Killing for Ireland: Escalation and De-escalation during the Troubles Public Deposited

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Last Modified
  • February 26, 2019
Creator
  • McCarthy, Ryan
    • Affiliation: College of Arts and Sciences, Curriculum in Peace, War, and Defense
Abstract
  • This paper seeks to answer the question “How do groups decide between a strategy of escalation versus de-escalation?” In order to address this question, the events of the Troubles, a period of conflict in Northern Ireland that began in late 1969 and ended in 1998 with the signing of the Good Friday Agreement, will be used as a case study. The question will be addressed with the development of two game theoretic models that will be used to analyze the behavior of the actors in the Troubles. These models will be constructed and applied to view the conflict in terms that lend significance and possibly support for the use of violence when considering the alternatives available to both sides. In light of the background from which the conflict surfaced, useful information will be gathered on why violence was ramped up rather than decreased in an effort to breed cooperation. In order to limit the amount of incidents analyzed to one manageable by the scope of this paper, I will focus on a twenty-year slice of the Troubles, from 1969 to 1989, encompassing roughly two-thirds of the conflict as a whole. As a theoretical tool, game theory will shed light on the attractiveness of certain actions and outcomes over others in situations where two or more groups are in conflict with one another.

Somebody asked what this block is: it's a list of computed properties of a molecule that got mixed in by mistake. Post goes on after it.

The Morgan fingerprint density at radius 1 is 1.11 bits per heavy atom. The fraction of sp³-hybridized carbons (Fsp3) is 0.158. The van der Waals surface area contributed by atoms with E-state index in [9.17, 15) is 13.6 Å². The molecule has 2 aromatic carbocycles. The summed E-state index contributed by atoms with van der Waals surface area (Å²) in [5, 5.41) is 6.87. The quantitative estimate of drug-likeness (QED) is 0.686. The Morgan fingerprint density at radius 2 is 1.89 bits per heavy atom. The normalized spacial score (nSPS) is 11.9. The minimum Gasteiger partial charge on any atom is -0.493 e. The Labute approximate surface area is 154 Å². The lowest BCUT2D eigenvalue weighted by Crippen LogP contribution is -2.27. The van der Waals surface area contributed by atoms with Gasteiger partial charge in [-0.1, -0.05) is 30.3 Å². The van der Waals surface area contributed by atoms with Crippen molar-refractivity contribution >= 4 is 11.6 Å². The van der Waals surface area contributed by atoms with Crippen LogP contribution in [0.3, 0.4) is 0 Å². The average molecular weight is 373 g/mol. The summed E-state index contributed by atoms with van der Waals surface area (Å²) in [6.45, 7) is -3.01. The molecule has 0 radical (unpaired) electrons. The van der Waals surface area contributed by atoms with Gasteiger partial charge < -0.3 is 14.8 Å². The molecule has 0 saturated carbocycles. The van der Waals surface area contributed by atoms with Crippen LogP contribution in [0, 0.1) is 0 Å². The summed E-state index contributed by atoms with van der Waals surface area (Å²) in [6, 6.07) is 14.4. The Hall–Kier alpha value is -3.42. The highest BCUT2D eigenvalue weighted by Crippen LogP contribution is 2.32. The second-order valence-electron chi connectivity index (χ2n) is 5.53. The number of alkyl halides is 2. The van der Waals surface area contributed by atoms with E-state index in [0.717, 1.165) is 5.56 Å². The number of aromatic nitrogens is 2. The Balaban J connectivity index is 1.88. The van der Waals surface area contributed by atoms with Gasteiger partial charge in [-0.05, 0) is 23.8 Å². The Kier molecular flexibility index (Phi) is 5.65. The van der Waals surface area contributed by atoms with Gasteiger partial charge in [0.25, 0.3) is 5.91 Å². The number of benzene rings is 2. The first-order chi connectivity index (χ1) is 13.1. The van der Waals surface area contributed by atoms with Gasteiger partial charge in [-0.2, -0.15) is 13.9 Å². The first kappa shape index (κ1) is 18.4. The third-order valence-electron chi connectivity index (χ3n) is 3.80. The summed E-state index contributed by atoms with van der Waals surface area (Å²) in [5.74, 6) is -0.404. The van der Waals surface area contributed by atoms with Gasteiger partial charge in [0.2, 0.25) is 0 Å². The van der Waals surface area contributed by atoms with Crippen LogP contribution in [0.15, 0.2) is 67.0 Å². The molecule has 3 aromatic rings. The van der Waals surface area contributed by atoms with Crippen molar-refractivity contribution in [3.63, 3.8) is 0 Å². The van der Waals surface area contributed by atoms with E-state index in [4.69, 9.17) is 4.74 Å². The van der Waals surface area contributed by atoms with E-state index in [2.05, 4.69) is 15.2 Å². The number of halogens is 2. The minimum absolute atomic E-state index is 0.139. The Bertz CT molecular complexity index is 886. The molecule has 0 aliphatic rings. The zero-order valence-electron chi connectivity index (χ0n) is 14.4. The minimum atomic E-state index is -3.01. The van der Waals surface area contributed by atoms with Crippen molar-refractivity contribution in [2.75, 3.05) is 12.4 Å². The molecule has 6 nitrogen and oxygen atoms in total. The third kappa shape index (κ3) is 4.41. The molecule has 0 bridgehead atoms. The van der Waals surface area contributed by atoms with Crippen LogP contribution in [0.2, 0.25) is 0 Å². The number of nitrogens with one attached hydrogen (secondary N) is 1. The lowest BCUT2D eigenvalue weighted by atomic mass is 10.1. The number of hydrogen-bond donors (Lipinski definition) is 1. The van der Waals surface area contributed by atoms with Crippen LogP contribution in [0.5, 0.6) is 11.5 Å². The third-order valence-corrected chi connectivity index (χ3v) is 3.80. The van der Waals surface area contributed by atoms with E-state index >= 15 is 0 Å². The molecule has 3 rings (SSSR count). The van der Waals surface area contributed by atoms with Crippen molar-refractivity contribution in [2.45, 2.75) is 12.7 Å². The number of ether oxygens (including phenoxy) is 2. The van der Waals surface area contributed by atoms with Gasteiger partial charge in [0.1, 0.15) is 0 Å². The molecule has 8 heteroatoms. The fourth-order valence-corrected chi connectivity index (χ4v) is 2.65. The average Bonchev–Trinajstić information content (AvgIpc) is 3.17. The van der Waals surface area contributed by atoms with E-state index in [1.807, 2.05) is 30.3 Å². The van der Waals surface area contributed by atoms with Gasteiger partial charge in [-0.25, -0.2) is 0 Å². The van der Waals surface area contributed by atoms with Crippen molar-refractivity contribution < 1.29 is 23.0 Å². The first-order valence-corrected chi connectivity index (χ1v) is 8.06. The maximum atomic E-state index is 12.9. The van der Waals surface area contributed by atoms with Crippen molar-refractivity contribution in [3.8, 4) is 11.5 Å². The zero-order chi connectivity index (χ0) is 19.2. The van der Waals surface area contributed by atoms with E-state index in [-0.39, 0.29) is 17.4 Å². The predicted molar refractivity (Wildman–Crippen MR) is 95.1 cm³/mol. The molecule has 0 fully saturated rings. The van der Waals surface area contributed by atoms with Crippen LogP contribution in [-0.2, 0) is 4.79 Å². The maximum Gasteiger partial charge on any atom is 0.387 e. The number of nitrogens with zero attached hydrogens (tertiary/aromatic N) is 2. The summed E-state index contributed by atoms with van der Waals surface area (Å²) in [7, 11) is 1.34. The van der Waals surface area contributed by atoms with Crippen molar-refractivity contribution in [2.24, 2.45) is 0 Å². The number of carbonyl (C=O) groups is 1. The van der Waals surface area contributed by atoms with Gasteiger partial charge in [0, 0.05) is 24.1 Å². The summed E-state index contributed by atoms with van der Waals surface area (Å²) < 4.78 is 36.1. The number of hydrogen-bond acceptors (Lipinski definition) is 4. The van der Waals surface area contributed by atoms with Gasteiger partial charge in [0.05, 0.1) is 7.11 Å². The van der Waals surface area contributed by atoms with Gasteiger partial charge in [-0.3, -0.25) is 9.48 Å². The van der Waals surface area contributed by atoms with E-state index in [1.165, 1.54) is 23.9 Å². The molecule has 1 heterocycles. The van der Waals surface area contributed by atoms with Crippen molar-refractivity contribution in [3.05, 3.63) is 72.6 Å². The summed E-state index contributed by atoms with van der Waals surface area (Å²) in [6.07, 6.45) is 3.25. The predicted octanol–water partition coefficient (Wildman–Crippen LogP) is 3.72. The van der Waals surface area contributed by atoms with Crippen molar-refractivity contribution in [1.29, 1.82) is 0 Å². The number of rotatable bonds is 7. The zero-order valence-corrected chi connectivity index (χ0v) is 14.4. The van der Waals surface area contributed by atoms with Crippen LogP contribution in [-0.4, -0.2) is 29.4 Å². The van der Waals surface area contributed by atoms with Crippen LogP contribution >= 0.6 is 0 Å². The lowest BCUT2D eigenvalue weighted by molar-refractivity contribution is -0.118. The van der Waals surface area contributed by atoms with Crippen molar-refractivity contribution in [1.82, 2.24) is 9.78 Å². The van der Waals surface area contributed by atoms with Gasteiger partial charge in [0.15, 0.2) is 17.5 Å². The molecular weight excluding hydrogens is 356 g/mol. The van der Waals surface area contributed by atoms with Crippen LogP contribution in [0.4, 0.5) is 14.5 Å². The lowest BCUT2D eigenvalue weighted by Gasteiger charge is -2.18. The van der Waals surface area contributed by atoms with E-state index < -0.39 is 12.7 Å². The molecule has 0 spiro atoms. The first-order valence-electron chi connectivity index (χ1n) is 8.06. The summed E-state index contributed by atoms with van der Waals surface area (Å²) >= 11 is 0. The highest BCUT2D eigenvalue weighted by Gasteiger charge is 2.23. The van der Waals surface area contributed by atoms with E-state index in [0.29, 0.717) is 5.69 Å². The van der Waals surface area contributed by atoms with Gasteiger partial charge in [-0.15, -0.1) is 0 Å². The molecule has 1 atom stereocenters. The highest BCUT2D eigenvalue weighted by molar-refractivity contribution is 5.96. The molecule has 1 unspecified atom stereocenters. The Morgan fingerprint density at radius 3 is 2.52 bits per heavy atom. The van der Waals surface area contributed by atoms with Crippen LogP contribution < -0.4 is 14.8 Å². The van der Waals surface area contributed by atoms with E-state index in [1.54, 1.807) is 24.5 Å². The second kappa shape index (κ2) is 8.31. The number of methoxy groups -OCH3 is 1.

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  • In Copyright
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  • Funding: None
Advisor
  • Sullivan, Patricia
Degree
  • Bachelor of Arts
Honors level
  • Honors
Degree granting institution
  • University of North Carolina at Chapel Hill
Extent
  • 79
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